As forecasts regarding the country’s slower foreign trade expansion materialised and consumers and producers continued to lack optimism, the Bank of Lithuania left the gross domestic product (GDP) growth forecasts for 2012 and 2013 basically unchanged. The Bank’s experts forecast that the real GDP will grow by 3.0 per cent this year and 3.4 per cent next year (according to the May forecast, these figures were 3.0 and 3.5 per cent, respectively).
“One of the main export markets of Lithuania, the euro area, is balancing on the edge of a downturn, therefore, the exports of our producers grow increasingly slower. We project that the demand for exported goods and services will grow slower in the nearest quarters, therefore, domestic demand will continue to have relatively the largest impact on economic growth”, said Ms. Rūta Rodzko.
However, she noted that the private consumption, which stimulated economic growth last year and in the beginning of this year, is recently growing unevenly. The private consumption is projected to grow by 4.2 per cent this year and by 2.8 per cent next year (according to the May forecast, these figures were 4.6 per cent and 3.1 per cent, respectively).
“Stronger recovery of consumption is hindered by poorer consumer expectations, compared to last year. This stems from uncertainty surrounding the global economic situation and just a slow and unsteady recovery in Lithuania’s labour market”, commented Ms. Rodzko.
In the opinion of the Bank of Lithuania economists, the assessment of the outlook for the country’s economic development will have a significant contribution to the development of the labour market, same as to investment in output growth. If expectations of enterprises continue to be cautious, a strong breakthrough in the labour market can be hardly expected. It is projected that the number of the employed will grow by 1.4 per cent this year and by 1.5 per cent next year (according to the May forecast, these figures were 1.1 per cent and 1.4 per cent, respectively).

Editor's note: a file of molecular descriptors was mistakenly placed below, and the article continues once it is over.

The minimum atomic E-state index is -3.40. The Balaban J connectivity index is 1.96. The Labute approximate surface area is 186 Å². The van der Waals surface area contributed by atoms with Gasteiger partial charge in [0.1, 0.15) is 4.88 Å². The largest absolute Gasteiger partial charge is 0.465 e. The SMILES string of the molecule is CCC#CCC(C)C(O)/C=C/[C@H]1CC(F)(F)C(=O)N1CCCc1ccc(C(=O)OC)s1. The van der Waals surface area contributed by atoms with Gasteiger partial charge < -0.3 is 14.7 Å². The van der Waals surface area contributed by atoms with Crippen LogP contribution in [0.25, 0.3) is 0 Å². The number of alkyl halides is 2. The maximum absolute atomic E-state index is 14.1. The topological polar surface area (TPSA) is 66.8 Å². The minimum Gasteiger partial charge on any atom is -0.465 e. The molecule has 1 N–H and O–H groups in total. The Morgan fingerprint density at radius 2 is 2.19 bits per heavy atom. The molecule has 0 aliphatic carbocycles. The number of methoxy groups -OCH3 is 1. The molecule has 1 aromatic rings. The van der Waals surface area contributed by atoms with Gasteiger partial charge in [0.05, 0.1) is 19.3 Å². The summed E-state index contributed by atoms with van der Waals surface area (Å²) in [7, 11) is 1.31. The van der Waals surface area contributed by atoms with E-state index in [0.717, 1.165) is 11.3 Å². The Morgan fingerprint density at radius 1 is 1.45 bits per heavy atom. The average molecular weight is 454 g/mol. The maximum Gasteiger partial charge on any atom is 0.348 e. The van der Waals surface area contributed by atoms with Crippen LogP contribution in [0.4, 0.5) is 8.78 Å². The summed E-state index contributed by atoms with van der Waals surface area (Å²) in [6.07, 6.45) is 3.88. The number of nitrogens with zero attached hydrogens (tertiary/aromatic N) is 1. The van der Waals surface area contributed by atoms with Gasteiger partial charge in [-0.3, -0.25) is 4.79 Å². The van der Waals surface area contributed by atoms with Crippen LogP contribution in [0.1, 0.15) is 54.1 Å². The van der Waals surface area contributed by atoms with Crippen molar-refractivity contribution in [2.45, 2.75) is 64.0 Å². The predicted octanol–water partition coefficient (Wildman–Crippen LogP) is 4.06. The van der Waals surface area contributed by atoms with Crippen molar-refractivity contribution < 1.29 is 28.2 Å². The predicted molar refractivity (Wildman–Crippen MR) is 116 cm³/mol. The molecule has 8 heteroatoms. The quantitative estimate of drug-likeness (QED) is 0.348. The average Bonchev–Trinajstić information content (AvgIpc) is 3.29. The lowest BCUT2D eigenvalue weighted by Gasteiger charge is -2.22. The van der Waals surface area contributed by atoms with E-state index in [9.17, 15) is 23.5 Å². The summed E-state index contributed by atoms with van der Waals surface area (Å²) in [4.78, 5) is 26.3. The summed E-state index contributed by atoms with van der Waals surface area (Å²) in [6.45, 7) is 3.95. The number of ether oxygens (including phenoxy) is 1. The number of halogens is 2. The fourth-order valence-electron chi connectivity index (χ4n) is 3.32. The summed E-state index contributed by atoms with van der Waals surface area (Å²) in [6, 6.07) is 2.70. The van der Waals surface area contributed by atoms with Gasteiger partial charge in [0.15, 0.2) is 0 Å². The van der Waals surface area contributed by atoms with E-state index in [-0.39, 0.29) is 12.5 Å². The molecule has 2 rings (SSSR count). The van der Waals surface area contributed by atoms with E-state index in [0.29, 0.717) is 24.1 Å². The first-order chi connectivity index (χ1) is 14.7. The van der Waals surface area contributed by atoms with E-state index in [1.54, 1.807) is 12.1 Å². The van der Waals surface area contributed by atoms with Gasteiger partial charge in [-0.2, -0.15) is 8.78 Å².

The annual inflation is currently declining due to external factors, however, the impact of fuel prices, same as other external factors, on inflation may be larger than expected over the projection period. The core inflation, which is related to the situation in domestic market, is low and should not increase much. Inflation is projected to be 2.9 per cent this year and 2.4 per cent next year (according to the May forecast, these figures were 2.9 per cent and 2.7 per cent, respectively).
The latest medium-term macroeconomic forecasts is available on the website of the Bank of Lithuania.